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BIRD”S EYE VIEW LOOKING WEST
JFC Farquhar, 1891
Photograph, 240 x 160 mm , Kew Historical Society Inc.
Copyright: All Rights Reserved

Before true aerial photography became possible, photographers such as J.F.C. Farquhar were compelled to shoot their images from the highest vantage point. Here, it is presumed to be the roof of Xavier College, from which the panoramic view extends west towards the rise of Studley Park. The houses in the foreground face the southern end of Gellibrand Street. Wellington Street is at an angle to the camera with the Queen Street intersection on the near right. The wooden building behind the large horse paddock on the other side of Gellibrand Street is the Kew Recreation Hall, built 1888, demolished 1960. It was reputed to have one of the finest dancing floors in or around Melbourne. The Bowling Green at the rear of the Hall belonged to the Kew Bowling Club. Further west is the Kew Railway Station on Denmark Street, opened to the public in 1887. At this period, much of Studley Park was locked up in large landholdings, dominated by large mansions such as ‘Byram’.

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BIRD”S EYE VIEW LOOKING NORTH
JFC Farquhar, 1891
Photograph, 240 x 160 mm , Kew Historical Society Inc.
Copyright: All Rights Reserved

This panoramic view was probably taken from the same vantage point as in Plate 2. It invites the viewer to look down on the buildings and streets of Kew, and across to the distant horizon. Mansions and solid bourgeois villas dominate the view of Charles and Wellington Streets. The imposing spires of the Presbyterian and Methodist Churches, built in one of the highest areas of Kew, can be seen in the distance. In the foreground, the photographer includes three significant mansions: Molina, Roxeth and Elsinore. Molina, in the foreground, and the group of weatherboard buildings in its yard was used at this stage for the privately operated ‘Kew High School’ (founded 1872). Roxeth, the home of Herbert Henty can be identified by its distinctive four-sided tower. All three buildings are now part of Trinity Grammar. Other built structures observable in the photograph include Wilton (now the Kew RSL), designed by Guyon Purchas for Dr William Walsh in 1886, and the only known image of the Prospect Hill Hotel prior to the renovation of 1935.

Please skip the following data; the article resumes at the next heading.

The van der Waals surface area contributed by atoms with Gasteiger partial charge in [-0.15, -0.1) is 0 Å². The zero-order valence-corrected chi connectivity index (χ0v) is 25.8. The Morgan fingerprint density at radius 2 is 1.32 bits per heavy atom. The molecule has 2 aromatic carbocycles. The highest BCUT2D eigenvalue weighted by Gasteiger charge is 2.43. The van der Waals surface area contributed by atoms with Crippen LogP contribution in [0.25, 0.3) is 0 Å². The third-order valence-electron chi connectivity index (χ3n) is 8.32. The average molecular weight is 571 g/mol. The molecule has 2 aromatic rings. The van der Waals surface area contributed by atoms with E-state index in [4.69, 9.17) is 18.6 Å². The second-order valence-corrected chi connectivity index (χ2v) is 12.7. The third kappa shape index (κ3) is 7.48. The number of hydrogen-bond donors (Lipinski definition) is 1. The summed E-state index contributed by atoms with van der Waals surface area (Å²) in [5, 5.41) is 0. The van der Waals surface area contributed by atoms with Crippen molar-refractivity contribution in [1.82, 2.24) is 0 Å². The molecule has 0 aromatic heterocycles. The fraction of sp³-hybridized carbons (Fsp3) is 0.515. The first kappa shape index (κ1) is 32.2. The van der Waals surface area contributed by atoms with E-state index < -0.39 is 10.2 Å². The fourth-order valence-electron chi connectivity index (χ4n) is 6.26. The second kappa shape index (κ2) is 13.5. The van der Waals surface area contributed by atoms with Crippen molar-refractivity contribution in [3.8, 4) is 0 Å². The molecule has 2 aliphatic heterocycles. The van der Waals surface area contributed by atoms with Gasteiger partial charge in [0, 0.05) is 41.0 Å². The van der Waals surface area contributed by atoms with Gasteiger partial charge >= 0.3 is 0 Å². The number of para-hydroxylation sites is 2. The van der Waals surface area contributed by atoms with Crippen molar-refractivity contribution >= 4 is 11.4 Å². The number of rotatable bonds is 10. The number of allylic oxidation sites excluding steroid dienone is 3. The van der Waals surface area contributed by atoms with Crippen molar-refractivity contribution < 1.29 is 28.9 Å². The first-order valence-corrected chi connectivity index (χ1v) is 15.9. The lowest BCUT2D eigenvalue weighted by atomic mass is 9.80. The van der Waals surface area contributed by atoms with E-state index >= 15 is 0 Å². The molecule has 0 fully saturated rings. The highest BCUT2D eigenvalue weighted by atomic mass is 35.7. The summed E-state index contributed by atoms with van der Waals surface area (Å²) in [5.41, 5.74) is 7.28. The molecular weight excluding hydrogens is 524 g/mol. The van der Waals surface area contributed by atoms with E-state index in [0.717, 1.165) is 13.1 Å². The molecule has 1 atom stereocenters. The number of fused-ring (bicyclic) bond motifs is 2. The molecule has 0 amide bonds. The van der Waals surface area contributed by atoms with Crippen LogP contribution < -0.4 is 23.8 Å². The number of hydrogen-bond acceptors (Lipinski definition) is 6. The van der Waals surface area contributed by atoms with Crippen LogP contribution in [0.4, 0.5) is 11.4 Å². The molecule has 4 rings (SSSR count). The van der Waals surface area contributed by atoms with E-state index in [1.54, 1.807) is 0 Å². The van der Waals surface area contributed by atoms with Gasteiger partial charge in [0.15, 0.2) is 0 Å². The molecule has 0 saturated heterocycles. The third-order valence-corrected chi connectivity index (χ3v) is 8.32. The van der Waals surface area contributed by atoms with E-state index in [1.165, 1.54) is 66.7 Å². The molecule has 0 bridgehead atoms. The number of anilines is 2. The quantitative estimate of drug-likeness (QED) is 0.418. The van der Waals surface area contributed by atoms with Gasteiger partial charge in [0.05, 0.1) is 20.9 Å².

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WELLINGTON STREET, FROM HIGH STREET
JFC Farquhar, 1891
Photograph, 240 x 160 mm , Kew Historical Society Inc.
Copyright: All Rights Reserved

Very few of the natural or built features in this panoramic photograph of Wellington Street remain. The open land between High Street South and Denmark Street, then known as O’Shannessy’s Paddock, was to become a residential subdivision at the beginning of the 20th Century. On the far side of Denmark Street, bordered by a picket fence, is the Kew Railway Station (demolished 1957). Further east, the large building with the flagpole is the Kew Recreation Hall (demolished 1960), which was the centre of civic life for almost a century. The building was used for dances, civic functions and exhibitions. A bowling green, tennis courts, and a cricket ground surrounded the Hall. The dominant building in the photograph is Xavier College, founded in 1872 by the Society of Jesus. The first classes for pupils were held in 1878. It is presumed that Farquhar used its roof for two of his bird’s eye views.